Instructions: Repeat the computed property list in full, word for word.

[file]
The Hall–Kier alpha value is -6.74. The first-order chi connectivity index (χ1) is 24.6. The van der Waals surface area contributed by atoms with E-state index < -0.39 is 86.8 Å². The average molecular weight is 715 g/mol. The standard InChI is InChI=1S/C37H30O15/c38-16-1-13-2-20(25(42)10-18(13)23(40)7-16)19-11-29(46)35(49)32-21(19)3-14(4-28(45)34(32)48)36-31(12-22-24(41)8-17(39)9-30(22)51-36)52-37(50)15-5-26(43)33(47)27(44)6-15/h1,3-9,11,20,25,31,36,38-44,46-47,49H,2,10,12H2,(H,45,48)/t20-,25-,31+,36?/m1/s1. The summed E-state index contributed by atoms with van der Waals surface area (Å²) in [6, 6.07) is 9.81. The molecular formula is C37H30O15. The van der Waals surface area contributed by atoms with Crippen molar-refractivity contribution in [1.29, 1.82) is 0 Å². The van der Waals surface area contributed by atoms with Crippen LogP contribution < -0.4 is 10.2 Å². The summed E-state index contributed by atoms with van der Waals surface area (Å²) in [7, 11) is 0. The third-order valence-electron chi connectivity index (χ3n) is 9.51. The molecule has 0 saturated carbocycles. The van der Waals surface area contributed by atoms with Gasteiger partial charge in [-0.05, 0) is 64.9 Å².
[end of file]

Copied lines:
The Hall–Kier alpha value is -6.74. The first-order chi connectivity index (χ1) is 24.6. The van der Waals surface area contributed by atoms with E-state index < -0.39 is 86.8 Å². The average molecular weight is 715 g/mol. The standard InChI is InChI=1S/C37H30O15/c38-16-1-13-2-20(25(42)10-18(13)23(40)7-16)19-11-29(46)35(49)32-21(19)3-14(4-28(45)34(32)48)36-31(12-22-24(41)8-17(39)9-30(22)51-36)52-37(50)15-5-26(43)33(47)27(44)6-15/h1,3-9,11,20,25,31,36,38-44,46-47,49H,2,10,12H2,(H,45,48)/t20-,25-,31+,36?/m1/s1. The summed E-state index contributed by atoms with van der Waals surface area (Å²) in [6, 6.07) is 9.81. The molecular formula is C37H30O15. The van der Waals surface area contributed by atoms with Crippen molar-refractivity contribution in [1.29, 1.82) is 0 Å². The van der Waals surface area contributed by atoms with Crippen LogP contribution < -0.4 is 10.2 Å². The summed E-state index contributed by atoms with van der Waals surface area (Å²) in [7, 11) is 0. The third-order valence-electron chi connectivity index (χ3n) is 9.51. The molecule has 0 saturated carbocycles. The van der Waals surface area contributed by atoms with Gasteiger partial charge in [-0.05, 0) is 64.9 Å².